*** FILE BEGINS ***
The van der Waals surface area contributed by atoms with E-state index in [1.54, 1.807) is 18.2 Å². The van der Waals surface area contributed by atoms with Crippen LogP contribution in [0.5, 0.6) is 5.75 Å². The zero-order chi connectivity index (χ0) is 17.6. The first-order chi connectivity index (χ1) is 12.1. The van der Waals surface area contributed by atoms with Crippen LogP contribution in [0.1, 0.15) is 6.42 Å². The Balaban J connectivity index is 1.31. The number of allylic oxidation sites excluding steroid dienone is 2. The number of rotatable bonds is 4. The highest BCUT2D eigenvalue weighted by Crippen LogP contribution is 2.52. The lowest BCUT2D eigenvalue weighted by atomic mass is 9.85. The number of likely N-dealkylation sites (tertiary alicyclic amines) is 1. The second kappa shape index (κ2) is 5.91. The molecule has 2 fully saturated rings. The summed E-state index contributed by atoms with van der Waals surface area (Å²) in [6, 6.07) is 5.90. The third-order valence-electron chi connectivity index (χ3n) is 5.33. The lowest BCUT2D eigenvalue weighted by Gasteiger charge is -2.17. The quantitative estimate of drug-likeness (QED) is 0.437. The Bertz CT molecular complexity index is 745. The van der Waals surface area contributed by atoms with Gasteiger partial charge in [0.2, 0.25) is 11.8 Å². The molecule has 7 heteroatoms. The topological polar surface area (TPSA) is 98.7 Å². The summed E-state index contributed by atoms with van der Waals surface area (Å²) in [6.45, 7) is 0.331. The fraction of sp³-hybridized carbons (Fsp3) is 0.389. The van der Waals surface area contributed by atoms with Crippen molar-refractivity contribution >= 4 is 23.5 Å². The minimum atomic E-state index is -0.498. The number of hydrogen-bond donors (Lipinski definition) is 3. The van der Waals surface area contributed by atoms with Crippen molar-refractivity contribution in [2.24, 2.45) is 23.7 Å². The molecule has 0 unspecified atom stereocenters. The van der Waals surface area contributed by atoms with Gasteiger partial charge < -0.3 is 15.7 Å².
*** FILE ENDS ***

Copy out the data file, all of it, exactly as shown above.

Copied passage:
The van der Waals surface area contributed by atoms with E-state index in [1.54, 1.807) is 18.2 Å². The van der Waals surface area contributed by atoms with Crippen LogP contribution in [0.5, 0.6) is 5.75 Å². The zero-order chi connectivity index (χ0) is 17.6. The first-order chi connectivity index (χ1) is 12.1. The van der Waals surface area contributed by atoms with Crippen LogP contribution in [0.1, 0.15) is 6.42 Å². The Balaban J connectivity index is 1.31. The number of allylic oxidation sites excluding steroid dienone is 2. The number of rotatable bonds is 4. The highest BCUT2D eigenvalue weighted by Crippen LogP contribution is 2.52. The lowest BCUT2D eigenvalue weighted by atomic mass is 9.85. The number of likely N-dealkylation sites (tertiary alicyclic amines) is 1. The second kappa shape index (κ2) is 5.91. The molecule has 2 fully saturated rings. The summed E-state index contributed by atoms with van der Waals surface area (Å²) in [6, 6.07) is 5.90. The third-order valence-electron chi connectivity index (χ3n) is 5.33. The lowest BCUT2D eigenvalue weighted by Gasteiger charge is -2.17. The quantitative estimate of drug-likeness (QED) is 0.437. The Bertz CT molecular complexity index is 745. The van der Waals surface area contributed by atoms with Gasteiger partial charge in [0.2, 0.25) is 11.8 Å². The molecule has 7 heteroatoms. The topological polar surface area (TPSA) is 98.7 Å². The summed E-state index contributed by atoms with van der Waals surface area (Å²) in [6.45, 7) is 0.331. The fraction of sp³-hybridized carbons (Fsp3) is 0.389. The van der Waals surface area contributed by atoms with Crippen molar-refractivity contribution >= 4 is 23.5 Å². The minimum atomic E-state index is -0.498. The number of hydrogen-bond donors (Lipinski definition) is 3. The van der Waals surface area contributed by atoms with Crippen molar-refractivity contribution in [2.24, 2.45) is 23.7 Å². The molecule has 0 unspecified atom stereocenters. The van der Waals surface area contributed by atoms with Gasteiger partial charge < -0.3 is 15.7 Å².